One can see that the Ringerike style has developed from the Mammen style, although there are a number of significant differences: the animals are thinner and more curvaceous; their bodies are no longer decorated inside; the eyes are almond-shaped instead of round; and the tendrils get thinner and longer. A fine grave-slab decorated in the Ringerike style was found in the churchyard of St Paul’s Cathedral, London.

Viking ship Weather Vane with Eagle motif, Ringerike style, 11th Century CE. Heggen, Norway
Photo 14 Sep 14 notes 
Nature is God

Nature is God

Photo 13 Sep 77 notes 
The Cammin Casket 
Elk ivory and gilt bronze with nailed and engraved trim; Mammen style of decoration (10th-11thC Denmark)
Nationalmuseet Denmark

The Cammin Casket

Elk ivory and gilt bronze with nailed and engraved trim; Mammen style of decoration (10th-11thC Denmark)

Nationalmuseet Denmark

Photo 13 Sep 409 notes 
Mammen Style of Viking ArtThe Mammen style (c.960-1020) overlaps both in time and appearance with the Jellinge but shows a more emphatic form on the same theme. Animals have fuller bodies instead of ribbons, spirals on the hips, and often a total covering of billets: the new feature is plant-like tendrils, derived ultimately from Carolingian acanthus.
Two famous caskets were made in the Mammen style, known as the Bamberg and Cammin caskets. 
image: The Bamberg casket

Mammen Style of Viking Art

The Mammen style (c.960-1020) overlaps both in time and appearance with the Jellinge but shows a more emphatic form on the same theme. Animals have fuller bodies instead of ribbons, spirals on the hips, and often a total covering of billets: the new feature is plant-like tendrils, derived ultimately from Carolingian acanthus.

Two famous caskets were made in the Mammen style, known as the Bamberg and Cammin caskets. 

image: The Bamberg casket

Photo 13 Sep 253 notes 
Mammen style Viking button
Anglo-Scandinavian design in the ‘Mammen Style’
The design shows a man bound by two snakes.
From the collection of the British Museum, London, England.

Mammen style Viking button

Anglo-Scandinavian design in the ‘Mammen Style’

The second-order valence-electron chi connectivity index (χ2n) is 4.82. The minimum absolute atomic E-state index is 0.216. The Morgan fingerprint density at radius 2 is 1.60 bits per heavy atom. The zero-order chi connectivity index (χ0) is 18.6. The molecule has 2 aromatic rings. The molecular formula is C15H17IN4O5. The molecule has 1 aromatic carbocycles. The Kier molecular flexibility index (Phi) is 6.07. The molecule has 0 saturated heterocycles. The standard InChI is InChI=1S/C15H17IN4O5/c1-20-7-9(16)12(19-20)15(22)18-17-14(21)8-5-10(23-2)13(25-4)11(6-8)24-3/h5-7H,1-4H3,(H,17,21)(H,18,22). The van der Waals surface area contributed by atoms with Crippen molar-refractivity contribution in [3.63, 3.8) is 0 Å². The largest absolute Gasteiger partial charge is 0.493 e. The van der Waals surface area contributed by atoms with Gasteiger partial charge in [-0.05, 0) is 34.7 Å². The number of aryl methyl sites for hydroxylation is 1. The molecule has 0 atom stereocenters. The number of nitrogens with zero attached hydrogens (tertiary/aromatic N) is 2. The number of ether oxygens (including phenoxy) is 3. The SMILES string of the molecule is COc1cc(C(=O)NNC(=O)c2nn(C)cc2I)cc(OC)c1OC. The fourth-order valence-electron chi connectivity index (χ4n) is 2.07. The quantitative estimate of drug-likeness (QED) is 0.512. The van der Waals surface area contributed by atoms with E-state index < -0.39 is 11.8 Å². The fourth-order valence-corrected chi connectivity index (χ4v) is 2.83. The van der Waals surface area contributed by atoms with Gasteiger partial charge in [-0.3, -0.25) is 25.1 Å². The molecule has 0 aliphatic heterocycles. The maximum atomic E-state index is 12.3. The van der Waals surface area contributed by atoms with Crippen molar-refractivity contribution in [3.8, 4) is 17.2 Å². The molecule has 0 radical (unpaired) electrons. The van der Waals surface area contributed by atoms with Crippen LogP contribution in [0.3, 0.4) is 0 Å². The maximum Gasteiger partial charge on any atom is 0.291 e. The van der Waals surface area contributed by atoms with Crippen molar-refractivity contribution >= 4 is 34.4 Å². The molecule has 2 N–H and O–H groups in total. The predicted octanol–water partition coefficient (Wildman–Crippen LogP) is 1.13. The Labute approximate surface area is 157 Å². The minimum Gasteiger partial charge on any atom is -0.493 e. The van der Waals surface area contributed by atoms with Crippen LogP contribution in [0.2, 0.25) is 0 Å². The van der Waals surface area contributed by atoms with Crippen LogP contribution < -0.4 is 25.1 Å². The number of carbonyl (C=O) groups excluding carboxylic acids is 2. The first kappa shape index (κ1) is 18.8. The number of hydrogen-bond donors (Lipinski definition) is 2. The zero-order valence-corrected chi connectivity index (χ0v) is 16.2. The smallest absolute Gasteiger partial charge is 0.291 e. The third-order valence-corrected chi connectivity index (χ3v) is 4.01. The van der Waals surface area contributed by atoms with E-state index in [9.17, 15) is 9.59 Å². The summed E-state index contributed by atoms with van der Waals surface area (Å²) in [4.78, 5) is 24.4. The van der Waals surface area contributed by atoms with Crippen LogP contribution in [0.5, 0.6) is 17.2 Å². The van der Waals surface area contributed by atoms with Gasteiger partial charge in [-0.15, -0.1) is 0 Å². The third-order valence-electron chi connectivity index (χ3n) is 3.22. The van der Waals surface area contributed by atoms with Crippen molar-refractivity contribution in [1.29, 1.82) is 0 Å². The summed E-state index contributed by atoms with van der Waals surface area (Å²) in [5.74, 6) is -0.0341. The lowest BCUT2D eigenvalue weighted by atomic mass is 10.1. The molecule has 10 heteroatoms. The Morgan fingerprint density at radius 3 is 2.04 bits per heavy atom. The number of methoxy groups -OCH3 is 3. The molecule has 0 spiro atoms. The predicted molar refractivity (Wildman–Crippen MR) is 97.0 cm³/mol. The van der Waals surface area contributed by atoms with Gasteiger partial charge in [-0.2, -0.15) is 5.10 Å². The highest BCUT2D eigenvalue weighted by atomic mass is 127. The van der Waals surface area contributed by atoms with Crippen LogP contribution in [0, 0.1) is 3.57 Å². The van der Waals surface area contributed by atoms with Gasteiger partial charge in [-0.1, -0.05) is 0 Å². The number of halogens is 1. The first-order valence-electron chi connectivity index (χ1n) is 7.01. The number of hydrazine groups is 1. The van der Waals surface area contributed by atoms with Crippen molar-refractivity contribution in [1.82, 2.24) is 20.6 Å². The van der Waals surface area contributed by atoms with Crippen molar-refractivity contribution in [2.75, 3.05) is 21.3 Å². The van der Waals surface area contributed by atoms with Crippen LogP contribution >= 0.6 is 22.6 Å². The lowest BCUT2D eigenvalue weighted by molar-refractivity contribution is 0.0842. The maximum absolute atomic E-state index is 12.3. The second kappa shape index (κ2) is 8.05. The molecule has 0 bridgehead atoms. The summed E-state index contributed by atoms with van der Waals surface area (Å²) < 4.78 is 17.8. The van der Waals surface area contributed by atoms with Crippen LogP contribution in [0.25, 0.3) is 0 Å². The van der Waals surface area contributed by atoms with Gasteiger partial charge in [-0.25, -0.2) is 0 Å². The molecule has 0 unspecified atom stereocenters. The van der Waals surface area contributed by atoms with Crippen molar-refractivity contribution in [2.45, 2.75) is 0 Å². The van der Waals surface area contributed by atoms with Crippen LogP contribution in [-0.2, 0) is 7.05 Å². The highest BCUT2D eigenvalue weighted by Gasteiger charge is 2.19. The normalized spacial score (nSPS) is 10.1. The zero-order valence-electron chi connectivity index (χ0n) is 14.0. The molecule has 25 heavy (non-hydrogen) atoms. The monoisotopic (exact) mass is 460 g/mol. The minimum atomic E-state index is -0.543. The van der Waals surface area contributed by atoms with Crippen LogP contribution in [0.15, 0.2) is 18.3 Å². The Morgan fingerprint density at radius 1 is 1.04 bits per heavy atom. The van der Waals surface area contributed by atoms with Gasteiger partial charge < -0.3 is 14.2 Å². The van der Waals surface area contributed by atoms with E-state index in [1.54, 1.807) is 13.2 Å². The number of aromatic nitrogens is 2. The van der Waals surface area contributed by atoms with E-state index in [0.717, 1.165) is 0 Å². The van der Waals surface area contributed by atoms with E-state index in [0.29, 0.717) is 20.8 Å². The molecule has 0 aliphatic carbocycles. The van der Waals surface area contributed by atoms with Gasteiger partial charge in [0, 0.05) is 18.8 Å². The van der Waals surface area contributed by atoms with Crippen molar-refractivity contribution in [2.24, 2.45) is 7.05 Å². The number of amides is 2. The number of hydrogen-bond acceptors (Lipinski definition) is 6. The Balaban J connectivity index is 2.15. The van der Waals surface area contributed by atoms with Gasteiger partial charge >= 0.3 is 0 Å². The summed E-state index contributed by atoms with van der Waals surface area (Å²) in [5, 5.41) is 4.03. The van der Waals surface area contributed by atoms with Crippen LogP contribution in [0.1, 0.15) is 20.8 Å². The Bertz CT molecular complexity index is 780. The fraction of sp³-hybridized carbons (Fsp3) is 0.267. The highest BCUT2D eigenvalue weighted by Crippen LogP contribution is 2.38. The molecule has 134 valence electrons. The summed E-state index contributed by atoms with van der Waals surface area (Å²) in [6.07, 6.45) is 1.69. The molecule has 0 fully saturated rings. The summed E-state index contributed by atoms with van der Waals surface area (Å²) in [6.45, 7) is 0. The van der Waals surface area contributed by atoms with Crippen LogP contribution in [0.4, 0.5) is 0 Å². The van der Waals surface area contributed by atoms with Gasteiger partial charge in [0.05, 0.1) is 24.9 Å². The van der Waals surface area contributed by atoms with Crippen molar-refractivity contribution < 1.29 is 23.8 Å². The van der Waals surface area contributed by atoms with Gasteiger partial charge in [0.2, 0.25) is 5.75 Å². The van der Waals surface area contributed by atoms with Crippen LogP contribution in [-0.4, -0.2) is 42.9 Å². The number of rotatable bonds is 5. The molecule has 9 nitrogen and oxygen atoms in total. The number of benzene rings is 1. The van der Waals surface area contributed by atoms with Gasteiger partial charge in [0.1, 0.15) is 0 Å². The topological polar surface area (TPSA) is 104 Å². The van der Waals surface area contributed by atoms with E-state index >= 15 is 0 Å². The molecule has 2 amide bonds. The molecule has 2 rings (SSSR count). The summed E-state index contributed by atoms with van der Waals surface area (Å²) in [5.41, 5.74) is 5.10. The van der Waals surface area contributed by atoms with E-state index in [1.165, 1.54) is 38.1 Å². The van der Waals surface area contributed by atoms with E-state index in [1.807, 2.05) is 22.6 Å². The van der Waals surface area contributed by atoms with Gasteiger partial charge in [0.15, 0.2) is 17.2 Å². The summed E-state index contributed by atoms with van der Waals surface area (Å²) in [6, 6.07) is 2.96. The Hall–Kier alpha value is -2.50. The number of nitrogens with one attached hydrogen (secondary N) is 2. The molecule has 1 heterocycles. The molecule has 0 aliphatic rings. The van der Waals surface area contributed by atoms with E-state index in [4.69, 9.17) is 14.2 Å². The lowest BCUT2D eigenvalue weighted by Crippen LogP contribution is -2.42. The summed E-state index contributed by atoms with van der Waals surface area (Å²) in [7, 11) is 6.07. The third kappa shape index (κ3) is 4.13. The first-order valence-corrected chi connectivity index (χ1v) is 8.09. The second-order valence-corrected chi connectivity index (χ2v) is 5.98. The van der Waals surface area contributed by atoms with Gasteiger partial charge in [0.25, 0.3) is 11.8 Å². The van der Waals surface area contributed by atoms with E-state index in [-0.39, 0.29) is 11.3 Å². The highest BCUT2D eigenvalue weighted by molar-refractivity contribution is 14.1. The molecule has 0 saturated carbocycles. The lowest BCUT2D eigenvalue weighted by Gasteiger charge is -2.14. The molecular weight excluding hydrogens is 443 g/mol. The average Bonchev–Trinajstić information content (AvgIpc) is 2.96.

The design shows a man bound by two snakes.

From the collection of the British Museum, London, England.

Photo 13 Sep 83 notes 
The Mammen Style (c. 950 – 1030)
Silver-inlaid axehead in the Mammen style, AD 900s. Bjerringhoj, Mammen, Jutland, Denmark. Photo: The National Museum of Denmark


The Mammen style grew out of the Jellinge style, and it can sometimes be difficult to tell them apart. The name comes from a small, decorated axe-head from a grave in Mammen, Denmark. Recent dendrochronological dating has suggested a date of c. 970 for the grave.
The Axe is inlaid with silver wires: on one side is a foliate pattern; on the other side (shown here) is a bird. The body of the bird is thicker than the ribbon-like bodies of the Jellinge style animals: it is decorated with dots, and there is a large spiral hip. The wings and tail are drawn into long, curving tendrils. At the top of the axe is a human face mask with round eyes, a large nose and a spiral beard.

The Mammen Style (c. 950 – 1030)

Silver-inlaid axehead in the Mammen style, AD 900s. Bjerringhoj, Mammen, Jutland, Denmark. Photo: The National Museum of Denmark

The Mammen style grew out of the Jellinge style, and it can sometimes be difficult to tell them apart. The name comes from a small, decorated axe-head from a grave in Mammen, Denmark. Recent dendrochronological dating has suggested a date of c. 970 for the grave.

The Axe is inlaid with silver wires: on one side is a foliate pattern; on the other side (shown here) is a bird. The body of the bird is thicker than the ribbon-like bodies of the Jellinge style animals: it is decorated with dots, and there is a large spiral hip. The wings and tail are drawn into long, curving tendrils. At the top of the axe is a human face mask with round eyes, a large nose and a spiral beard.